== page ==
Defense Date


Document Type


Degree Name

Master of Science


Health Related Sciences

First Advisor

Sandra R. Sommer


Twenty-six undergraduate medical technology students at Virginia Commonwealth University were provided with a Hemestasis Study Guide to use during this unit and in preparing for an exam in this area. The study guide contained fifty objective-related questions in multiple-choice format. Answers were printed in latent image and included positive reinforcement for correct selections and remediation for incorrect ones. Thus the student received immediate feedback concerning his response to each question.

An examination grade continuum was plotted for this class utilizing all exam grades in the Hematology course. A similar continuum was plotted for each of the three previous classes. (These classes served as control groups.) A positive peak between the hemostasis exam grade and the grade of the prior exam was noted for the experimental class. The three previous classes also showed the same positive peak.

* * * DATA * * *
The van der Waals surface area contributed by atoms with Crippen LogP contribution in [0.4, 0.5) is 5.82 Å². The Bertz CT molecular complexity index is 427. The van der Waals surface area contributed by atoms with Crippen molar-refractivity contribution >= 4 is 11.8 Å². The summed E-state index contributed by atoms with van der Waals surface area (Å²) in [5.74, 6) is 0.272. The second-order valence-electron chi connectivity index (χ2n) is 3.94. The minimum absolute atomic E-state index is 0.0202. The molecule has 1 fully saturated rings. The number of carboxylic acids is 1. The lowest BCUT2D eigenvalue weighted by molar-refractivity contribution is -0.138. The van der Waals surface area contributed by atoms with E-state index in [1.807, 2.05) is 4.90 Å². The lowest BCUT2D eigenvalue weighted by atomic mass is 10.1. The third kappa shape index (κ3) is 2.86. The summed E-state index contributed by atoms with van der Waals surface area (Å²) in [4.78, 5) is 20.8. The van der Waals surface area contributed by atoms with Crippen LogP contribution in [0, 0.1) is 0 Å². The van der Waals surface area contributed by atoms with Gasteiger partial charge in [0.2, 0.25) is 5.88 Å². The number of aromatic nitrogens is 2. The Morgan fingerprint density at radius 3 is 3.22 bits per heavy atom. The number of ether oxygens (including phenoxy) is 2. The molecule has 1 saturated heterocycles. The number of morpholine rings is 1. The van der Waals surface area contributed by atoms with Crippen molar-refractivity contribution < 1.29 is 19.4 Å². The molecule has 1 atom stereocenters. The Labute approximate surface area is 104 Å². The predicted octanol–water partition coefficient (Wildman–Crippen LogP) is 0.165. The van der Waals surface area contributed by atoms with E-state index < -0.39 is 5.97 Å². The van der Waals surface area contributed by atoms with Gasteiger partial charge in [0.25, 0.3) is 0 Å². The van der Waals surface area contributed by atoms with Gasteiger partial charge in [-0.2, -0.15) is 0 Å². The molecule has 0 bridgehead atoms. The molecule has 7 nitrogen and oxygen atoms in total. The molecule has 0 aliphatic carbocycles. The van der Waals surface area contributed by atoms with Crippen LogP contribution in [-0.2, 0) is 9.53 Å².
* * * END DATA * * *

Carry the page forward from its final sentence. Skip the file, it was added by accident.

In order to determine whether the amount of gain obtained by the experimental class was significant, an unpaired t-test was used to compare this gain with each of the three previous classes. The gain of each of the control classes was also compared with the other control classes using the same test. The gain of the experimental group was significant when compared with the gains of eaoh of the previous three control classes at the 99% confidence interval. Ho significance was observed between the control classes.

These results suggest that learning was enhanced in the experimental group when compared with the control groups. It is probable that this enhanced learning was due to utilization of the study guide and/or immediate corrective feedback.


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